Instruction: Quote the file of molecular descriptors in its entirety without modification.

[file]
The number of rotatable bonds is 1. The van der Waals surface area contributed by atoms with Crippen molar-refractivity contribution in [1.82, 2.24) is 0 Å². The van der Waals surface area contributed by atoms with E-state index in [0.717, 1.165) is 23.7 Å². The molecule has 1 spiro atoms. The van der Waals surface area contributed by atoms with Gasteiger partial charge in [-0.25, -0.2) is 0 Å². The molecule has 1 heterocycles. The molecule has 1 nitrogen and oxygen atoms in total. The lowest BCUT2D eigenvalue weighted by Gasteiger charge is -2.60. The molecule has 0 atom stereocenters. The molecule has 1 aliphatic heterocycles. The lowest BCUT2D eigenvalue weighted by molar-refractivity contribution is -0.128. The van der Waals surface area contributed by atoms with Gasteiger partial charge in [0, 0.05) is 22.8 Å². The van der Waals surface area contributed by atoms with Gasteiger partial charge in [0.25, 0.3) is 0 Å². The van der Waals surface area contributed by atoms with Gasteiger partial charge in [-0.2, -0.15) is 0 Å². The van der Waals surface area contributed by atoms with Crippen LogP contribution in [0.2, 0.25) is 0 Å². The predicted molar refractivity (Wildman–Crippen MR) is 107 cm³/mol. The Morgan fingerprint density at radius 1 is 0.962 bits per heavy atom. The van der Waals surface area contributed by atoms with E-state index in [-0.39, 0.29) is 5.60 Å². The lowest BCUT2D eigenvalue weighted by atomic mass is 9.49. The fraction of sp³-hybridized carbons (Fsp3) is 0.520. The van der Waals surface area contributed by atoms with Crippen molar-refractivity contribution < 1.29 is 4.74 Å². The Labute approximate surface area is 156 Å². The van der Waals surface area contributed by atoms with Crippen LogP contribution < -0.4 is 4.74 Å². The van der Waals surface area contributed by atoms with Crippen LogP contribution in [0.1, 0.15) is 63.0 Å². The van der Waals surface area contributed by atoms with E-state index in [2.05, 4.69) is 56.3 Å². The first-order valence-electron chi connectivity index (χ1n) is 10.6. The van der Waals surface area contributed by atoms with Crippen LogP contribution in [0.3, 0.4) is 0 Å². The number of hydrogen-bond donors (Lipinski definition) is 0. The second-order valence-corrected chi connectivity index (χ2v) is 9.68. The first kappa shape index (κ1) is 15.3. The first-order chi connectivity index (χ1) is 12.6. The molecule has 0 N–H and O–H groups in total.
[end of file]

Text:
The number of rotatable bonds is 1. The van der Waals surface area contributed by atoms with Crippen molar-refractivity contribution in [1.82, 2.24) is 0 Å². The van der Waals surface area contributed by atoms with E-state index in [0.717, 1.165) is 23.7 Å². The molecule has 1 spiro atoms. The van der Waals surface area contributed by atoms with Gasteiger partial charge in [-0.25, -0.2) is 0 Å². The molecule has 1 heterocycles. The molecule has 1 nitrogen and oxygen atoms in total. The lowest BCUT2D eigenvalue weighted by Gasteiger charge is -2.60. The molecule has 0 atom stereocenters. The molecule has 1 aliphatic heterocycles. The lowest BCUT2D eigenvalue weighted by molar-refractivity contribution is -0.128. The van der Waals surface area contributed by atoms with Gasteiger partial charge in [0, 0.05) is 22.8 Å². The van der Waals surface area contributed by atoms with Gasteiger partial charge in [0.25, 0.3) is 0 Å². The van der Waals surface area contributed by atoms with Gasteiger partial charge in [-0.2, -0.15) is 0 Å². The van der Waals surface area contributed by atoms with Crippen LogP contribution in [0.2, 0.25) is 0 Å². The predicted molar refractivity (Wildman–Crippen MR) is 107 cm³/mol. The Morgan fingerprint density at radius 1 is 0.962 bits per heavy atom. The van der Waals surface area contributed by atoms with E-state index in [-0.39, 0.29) is 5.60 Å². The lowest BCUT2D eigenvalue weighted by atomic mass is 9.49. The fraction of sp³-hybridized carbons (Fsp3) is 0.520. The van der Waals surface area contributed by atoms with Crippen molar-refractivity contribution < 1.29 is 4.74 Å². The Labute approximate surface area is 156 Å². The van der Waals surface area contributed by atoms with Crippen LogP contribution < -0.4 is 4.74 Å². The van der Waals surface area contributed by atoms with Crippen LogP contribution in [0.1, 0.15) is 63.0 Å². The van der Waals surface area contributed by atoms with E-state index in [2.05, 4.69) is 56.3 Å². The first-order valence-electron chi connectivity index (χ1n) is 10.6. The van der Waals surface area contributed by atoms with Crippen LogP contribution in [0.3, 0.4) is 0 Å². The number of hydrogen-bond donors (Lipinski definition) is 0. The second-order valence-corrected chi connectivity index (χ2v) is 9.68. The first kappa shape index (κ1) is 15.3. The first-order chi connectivity index (χ1) is 12.6. The molecule has 0 N–H and O–H groups in total.